The way our clients and, if you are a seller, your potential buyers chose to communicate is a very big mixed bag. They type in the instant chat box, they text their message, they email, they Tweet their questions, and occasionally they even use the speaking device or, as we like to call it, the telephone. If I fail to adapt to all of these media, I will fail at least one client. If I am not fluent in the language of a particular would-be buyer, my seller will have missed an opportunity. In a service industry, this is not acceptable.
Then, there is the little issue of availability. The gentleman who emailed (I know, email is so yesterday!) a question on a listing at 7:30 last night, on a Friday night, did not want a response the next day or even the next hour. If you were the seller of this listing, you cared that my PDA, the one medically fused to my being, delivered the message and that my TiVo allowed me to pause Anderson Cooper’s 24-hour coverage of the Gulf oil spill while I returned his query. That’s what you hired me for.
Today, it’s all about response time. We are an impatient bunch wanting instant gratification. We want our movies on demand, and it’s no different with our real estate. Your agent can’t delivery the speedy service you expect if they are still busy trying to carve the corners off the block to make a wheel.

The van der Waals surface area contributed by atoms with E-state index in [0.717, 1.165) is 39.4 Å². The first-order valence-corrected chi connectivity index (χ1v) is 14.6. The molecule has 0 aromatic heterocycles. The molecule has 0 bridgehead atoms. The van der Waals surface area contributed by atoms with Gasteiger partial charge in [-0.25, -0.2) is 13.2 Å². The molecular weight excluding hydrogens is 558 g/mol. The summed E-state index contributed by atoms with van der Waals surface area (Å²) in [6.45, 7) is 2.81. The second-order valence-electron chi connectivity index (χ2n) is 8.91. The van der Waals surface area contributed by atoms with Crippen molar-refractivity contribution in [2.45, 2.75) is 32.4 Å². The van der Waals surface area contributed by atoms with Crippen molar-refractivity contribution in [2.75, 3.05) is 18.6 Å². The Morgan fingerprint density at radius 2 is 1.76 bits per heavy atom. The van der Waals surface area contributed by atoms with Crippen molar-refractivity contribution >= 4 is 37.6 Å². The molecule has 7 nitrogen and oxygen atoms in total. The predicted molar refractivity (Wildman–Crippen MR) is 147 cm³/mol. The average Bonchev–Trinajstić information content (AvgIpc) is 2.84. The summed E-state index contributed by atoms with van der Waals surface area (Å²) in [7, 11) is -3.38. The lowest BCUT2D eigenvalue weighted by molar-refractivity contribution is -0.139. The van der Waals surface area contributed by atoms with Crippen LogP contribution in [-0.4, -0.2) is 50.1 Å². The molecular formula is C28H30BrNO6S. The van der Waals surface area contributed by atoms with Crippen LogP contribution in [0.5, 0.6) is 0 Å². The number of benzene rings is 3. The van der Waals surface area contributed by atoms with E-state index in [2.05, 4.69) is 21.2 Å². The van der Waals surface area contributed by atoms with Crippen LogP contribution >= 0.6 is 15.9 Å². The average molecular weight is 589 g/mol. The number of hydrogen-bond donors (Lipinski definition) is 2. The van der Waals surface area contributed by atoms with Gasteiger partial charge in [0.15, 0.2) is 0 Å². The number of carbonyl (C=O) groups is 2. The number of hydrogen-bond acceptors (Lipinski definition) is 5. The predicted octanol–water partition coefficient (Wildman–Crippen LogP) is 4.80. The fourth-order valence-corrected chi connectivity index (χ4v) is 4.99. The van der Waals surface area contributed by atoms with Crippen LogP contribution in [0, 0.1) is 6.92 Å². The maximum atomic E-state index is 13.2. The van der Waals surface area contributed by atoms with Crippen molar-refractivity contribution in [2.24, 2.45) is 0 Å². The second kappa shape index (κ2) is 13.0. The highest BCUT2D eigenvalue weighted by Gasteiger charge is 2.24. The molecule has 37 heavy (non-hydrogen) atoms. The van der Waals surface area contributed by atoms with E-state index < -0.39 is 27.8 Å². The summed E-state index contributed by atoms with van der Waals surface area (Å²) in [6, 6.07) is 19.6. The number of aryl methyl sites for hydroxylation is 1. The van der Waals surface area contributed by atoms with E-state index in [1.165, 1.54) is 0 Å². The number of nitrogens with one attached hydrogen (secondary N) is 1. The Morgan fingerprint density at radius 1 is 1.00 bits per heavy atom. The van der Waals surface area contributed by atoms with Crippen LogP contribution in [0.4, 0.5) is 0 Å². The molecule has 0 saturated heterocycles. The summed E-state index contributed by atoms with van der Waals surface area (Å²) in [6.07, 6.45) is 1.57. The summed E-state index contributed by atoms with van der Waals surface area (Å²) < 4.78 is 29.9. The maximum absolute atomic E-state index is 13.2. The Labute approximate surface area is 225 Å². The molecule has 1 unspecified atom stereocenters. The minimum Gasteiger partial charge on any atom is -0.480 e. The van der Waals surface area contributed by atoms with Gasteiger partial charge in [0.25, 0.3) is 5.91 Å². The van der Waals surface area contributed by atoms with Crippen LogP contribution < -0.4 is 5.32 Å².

Rob suggests that technology may be a lot of smoke an mirrors, another chapter in the all-about-us book, where value to the customer is concerned. And if we think about technology only in terms of marketing ourselves and our services, this is true. But it’s not all about us, at least not for the agents and brokers who remember for whom it is they are ultimately doing this work. That part is about you, the customer.
Rob wonders in his post why there isn’t some price difference between the technologically savvy agent and the agent suited up for 1980. After all, technology streamlines the agent’s business. Shouldn’t this result in a lower cost to the consumer? I could argue that technology – testing, deploying, just keeping up – is a full-time job in itself. The larger point, though, is that there is benefit to the customer – enormous benefit. The fact that I am saving on printer cartridges is secondary to the savings my clients realize in time, stress and general aggravation. A couple of fewer tanks of gas a month is immaterial when you consider the greater exposure I give my listings and the better responsiveness I deliver to all my clients.
Our dentist could just as easily extract my daughter’s wisdom teeth with a pair of pliers, but he opts for the best technology available to accomplish the same task. It’s easier for him – a lot less screaming – and she appreciates it as well because it’s a lot less painful. And the guys who host my website are saving a bundle by directing all tech support issues through online “live chat,” but I like it. It saves me the hassle of sitting on hold for an eternity or having to write a letter.
And neither the dentist nor the website host is trying to get me the most money for a half-million dollar commodity. Were they, I would expect them to use all of the tools at their disposal, new-fangled and archaic, to get the job done. That is priceless. Concede this, and the roll-back argument is flawed.
In short, I think it matters.